SEOUL, South Korea (AP) – A South Korean court on Monday dismissed a lawsuit filed by dozens of wartime Korean factory workers and their relatives demanding compensation from 16 Japanese companies for their labor. slave during the colonial occupation of Korea by Japan.

The Seoul Central District Court ruling appears to run counter to landmark 2018 Supreme Court rulings that ordered Nippon Steel and Mitsubishi Heavy Industries to compensate Korean forced laborers.

It largely aligns with the position held by the Japanese government, which insists that all wartime compensation issues were settled under a 1965 treaty normalizing relations between the two nations.

A total of 85 plaintiffs claimed 8.6 billion won ($ 7.7 million) in damages against 16 Japanese companies, including Nippon Steel, Nissan Chemical and Mitsubishi Heavy Industries.

The court dismissed their civil action after finding that the 1965 treaty does not allow South Korean citizens to bring legal action against the Japanese government or Japanese nationals for wartime grievances. Granting the plaintiffs’ request would violate international legal principles that countries cannot use domestic law to justify non-compliance with a treaty, the court said.

Some plaintiffs told reporters in court that they planned to appeal. Emotional Lim Chul-ho, 85, the son of a deceased forced laborer, said the court made a “pathetic” decision that should never have happened.

“Are they really South Korean judges? Is this really a South Korean court? He asked. “We don’t need a country or a government that doesn’t protect its own people.

South Korea’s foreign ministry said in a statement that it respects the rulings of domestic courts and is ready to engage in talks with Tokyo to find “rational” solutions that can satisfy both governments and citizens. victims of war.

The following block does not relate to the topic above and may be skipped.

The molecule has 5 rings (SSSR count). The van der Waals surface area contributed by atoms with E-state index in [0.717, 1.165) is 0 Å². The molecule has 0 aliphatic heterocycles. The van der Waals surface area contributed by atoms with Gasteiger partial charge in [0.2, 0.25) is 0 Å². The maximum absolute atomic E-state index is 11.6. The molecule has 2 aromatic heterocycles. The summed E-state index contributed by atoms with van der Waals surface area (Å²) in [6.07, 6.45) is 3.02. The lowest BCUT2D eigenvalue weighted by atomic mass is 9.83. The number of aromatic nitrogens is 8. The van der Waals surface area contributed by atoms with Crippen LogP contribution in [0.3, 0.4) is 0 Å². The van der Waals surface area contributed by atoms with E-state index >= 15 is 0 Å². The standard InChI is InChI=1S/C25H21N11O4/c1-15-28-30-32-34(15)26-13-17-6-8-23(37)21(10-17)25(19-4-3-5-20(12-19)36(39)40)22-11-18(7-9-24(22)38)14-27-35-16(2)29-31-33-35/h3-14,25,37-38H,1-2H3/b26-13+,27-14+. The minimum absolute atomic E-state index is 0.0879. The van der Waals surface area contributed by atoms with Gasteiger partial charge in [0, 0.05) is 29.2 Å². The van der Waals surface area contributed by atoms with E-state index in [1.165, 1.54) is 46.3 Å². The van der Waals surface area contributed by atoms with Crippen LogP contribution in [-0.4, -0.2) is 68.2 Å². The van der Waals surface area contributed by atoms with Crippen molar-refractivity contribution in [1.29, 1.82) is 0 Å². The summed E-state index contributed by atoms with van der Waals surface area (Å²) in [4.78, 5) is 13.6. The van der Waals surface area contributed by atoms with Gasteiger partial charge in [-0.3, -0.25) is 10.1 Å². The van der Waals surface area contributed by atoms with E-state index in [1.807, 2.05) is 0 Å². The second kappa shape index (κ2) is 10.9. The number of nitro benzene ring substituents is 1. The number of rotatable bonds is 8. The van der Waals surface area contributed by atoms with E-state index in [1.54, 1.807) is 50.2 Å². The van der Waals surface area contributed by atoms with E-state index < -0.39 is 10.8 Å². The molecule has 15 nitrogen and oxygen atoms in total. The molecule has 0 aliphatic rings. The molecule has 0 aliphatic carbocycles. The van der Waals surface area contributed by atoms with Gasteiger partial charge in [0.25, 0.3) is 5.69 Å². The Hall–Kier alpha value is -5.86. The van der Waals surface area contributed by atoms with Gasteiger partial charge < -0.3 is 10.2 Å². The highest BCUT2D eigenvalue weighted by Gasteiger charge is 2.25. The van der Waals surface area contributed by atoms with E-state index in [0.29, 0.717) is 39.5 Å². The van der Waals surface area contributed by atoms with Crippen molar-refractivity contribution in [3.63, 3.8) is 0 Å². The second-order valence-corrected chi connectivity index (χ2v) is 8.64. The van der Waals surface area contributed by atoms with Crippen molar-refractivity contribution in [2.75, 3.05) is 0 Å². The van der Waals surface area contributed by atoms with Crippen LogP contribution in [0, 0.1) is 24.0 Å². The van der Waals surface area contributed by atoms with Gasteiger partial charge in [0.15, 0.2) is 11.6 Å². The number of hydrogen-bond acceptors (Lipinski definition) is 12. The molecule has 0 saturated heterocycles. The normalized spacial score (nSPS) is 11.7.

It was not immediately clear how the decision would affect diplomacy among the allies of the United States, which came under pressure from the Biden administration to repair relations that sank to post-war lows during the Trump years in history and trade disputes.

The Seoul court in April issued a similar ruling on a complaint by Korean victims of wartime Japanese sexual slavery and their relatives, another sticking point in bilateral relations. In that decision, the court dismissed their claim for compensation from the Japanese government, citing diplomatic considerations and principles of international law that grant countries immunity from the jurisdiction of foreign courts.

Seoul-Tokyo relations have been around since the Supreme Court ordered Nippon Steel and Mitsubishi Heavy Industries in 2018 to compensate Korean forced laborers. These decisions led to further trade tensions when Japan imposed export controls on chemicals essential to South Korea’s semiconductor industry in 2019.

Seoul accused Tokyo of militarizing trade and threatened to end a military intelligence-sharing deal with Tokyo, a major symbol of their three-way security cooperation with Washington. South Korea ultimately backed down and maintained the deal after coming under pressure from the Trump administration, which until then seemed content to let its allies escalate their feud in public.

South Korea’s tone on Japan has softened since the inauguration of President Joe Biden, who has stepped up efforts to strengthen three-way cooperation among the countries that have declined under the ‘L’ approach. America First ”by Donald Trump, in order to coordinate action on China’s growth. North Korea’s influence and nuclear threat.

South Korean President Moon Jae-in, in a nationally televised address in March, said his government was keen to forge a “forward-looking” relationship with Japan and said the countries would not. should not allow their wartime past to hold them back.

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